While complex issues remain regarding governance and nationality, under international law Israel does not “occupy” the West Bank. The land was part of the borders designated for a Jewish state in 1922. Jordan’s subsequent invasion and annexation did not nullify this recognition. Israel gained control through acts of self-defence, not aggression. The legal history shows Israel has credible claims to the territory. The situation is disputed, but the “occupation” label does not accurately reflect the history or law.

The Path Forwards

In the 1990s the Oslo Accords established Palestinian Authority rule in parts of the West Bank, but negotiations since then have failed to produce a final settlement. With the Palestinians rejecting successive offers of statehood, it is unclear whether a comprehensive deal is currently feasible.

Nonetheless, the complexities warrant a careful approach. Unilateral actions could undermine the possibilities for peace. While Israel has valid historical and legal claims in the West Bank, it also has sometimes acted questionably in building settlements. There are persuasive arguments the most constructive path forward is through open dialogue, compromise and mutual understanding – not reactionary rhetoric, absolutism or exaggerations.

Examining this issue in light of the history and law reveals ambiguities on both sides. The situation remains unresolved. There are reasoned cases in support of differing views. As we consider this polarising topic, greater nuance and recognition of competing perspectives are surely needed. But the oft-repeated claim that Israel “occupies” the West Bank overlooks the substance of this long-running dispute. Reality is not so clear cut.

Editorial Comment:

Israel was founded according to international law, there was never an independent state of Palestine in the area and the name itself dates back to an ancient Greek term, from the 5th century BC, this was a term used in reference to a region, not a people, at that time, the Arabs were know as the Philistines.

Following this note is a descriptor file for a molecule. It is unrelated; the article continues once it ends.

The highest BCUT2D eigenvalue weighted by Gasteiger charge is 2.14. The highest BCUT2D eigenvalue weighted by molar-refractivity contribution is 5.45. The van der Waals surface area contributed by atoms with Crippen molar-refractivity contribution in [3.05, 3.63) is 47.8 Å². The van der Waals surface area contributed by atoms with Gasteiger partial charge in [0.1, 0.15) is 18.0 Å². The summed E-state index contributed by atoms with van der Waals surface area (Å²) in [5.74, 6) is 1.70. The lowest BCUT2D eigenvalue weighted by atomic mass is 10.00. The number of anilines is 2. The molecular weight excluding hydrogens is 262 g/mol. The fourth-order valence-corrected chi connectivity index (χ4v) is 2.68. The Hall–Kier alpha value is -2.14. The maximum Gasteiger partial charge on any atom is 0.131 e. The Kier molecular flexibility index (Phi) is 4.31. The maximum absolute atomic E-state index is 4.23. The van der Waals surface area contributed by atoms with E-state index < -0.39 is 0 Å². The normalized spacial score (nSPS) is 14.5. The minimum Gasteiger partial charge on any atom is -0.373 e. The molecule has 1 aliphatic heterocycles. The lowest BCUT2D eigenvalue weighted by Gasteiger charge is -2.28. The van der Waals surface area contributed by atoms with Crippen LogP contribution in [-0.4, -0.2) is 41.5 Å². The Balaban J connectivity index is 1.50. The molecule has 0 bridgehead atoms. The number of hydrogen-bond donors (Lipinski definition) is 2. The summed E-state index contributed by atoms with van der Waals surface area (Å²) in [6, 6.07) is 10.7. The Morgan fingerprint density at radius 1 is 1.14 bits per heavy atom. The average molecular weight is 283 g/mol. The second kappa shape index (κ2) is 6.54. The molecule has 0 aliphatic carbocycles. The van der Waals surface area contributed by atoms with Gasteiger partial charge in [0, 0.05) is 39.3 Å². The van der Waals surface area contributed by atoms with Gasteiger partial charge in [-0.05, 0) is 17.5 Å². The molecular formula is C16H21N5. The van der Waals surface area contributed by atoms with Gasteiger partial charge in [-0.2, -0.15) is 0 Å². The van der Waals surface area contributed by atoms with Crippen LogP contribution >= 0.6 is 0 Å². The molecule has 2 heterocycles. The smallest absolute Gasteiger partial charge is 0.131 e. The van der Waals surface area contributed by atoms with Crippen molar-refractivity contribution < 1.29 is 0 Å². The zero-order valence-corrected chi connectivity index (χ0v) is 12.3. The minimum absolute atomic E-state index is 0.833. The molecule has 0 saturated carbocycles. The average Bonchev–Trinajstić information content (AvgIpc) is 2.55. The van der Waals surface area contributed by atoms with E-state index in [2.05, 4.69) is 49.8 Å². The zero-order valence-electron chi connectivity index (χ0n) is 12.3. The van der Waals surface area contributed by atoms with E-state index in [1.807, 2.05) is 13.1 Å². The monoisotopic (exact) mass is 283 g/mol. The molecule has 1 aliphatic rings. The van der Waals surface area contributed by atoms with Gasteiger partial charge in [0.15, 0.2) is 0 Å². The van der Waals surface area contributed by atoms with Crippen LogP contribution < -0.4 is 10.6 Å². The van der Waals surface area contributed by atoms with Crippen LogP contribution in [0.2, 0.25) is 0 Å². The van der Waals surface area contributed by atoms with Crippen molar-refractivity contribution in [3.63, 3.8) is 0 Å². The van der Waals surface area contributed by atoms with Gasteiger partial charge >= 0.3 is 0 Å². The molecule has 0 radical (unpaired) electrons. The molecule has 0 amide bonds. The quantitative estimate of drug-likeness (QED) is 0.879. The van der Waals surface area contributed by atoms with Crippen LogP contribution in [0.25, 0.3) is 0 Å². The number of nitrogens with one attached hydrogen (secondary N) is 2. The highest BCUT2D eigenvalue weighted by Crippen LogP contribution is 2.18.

The legal borders of Israel, according to international law include what is now Gaza and the West Bank, which was an area invaded by Jordon after israel was founded and as we know from the principles of uti possidetis juris, land which is ‘A war of aggression, cannot be used to change another country’s borders’ and that translates in to the West Bank, still being a legal part of Israel, along with Gaza.

As I have previously said, the hate for Jews pre-dates the formation of Israel, and despite the fact that the Israelis where willing to live in peace with their neighbours, the feeling was, is and never will be mutual.

Other Arab nations have began to move on, with the Gulf states becoming increasingly aware that they need to plan for post-oil economies, moving to tourism and investment in property, which would be hindered by ongoing hostility with Israel, however Hamas and its supporters continue to spread hate and misinformation, relying on the blind support from muslims around the world.

Israel has a legal and moral obligation to defend itself to best of its ability, for the alternative would be to capitulate to terrorism and if there is one thing that history has taught us it is, that ‘you cannot reason with a Tiger, when your head is in its mouth!’

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Robert Moor
Robert Moor
3 months ago

This is the first time that I have read a fair and accurate account of the situation in Israel, I wasn’t aware that the West Bank was actually a legal part of Israel, I have just checked and you are right. The fact that mainstream media do not tell us this, indicates that they have been misleading us for decades! Keep it up please.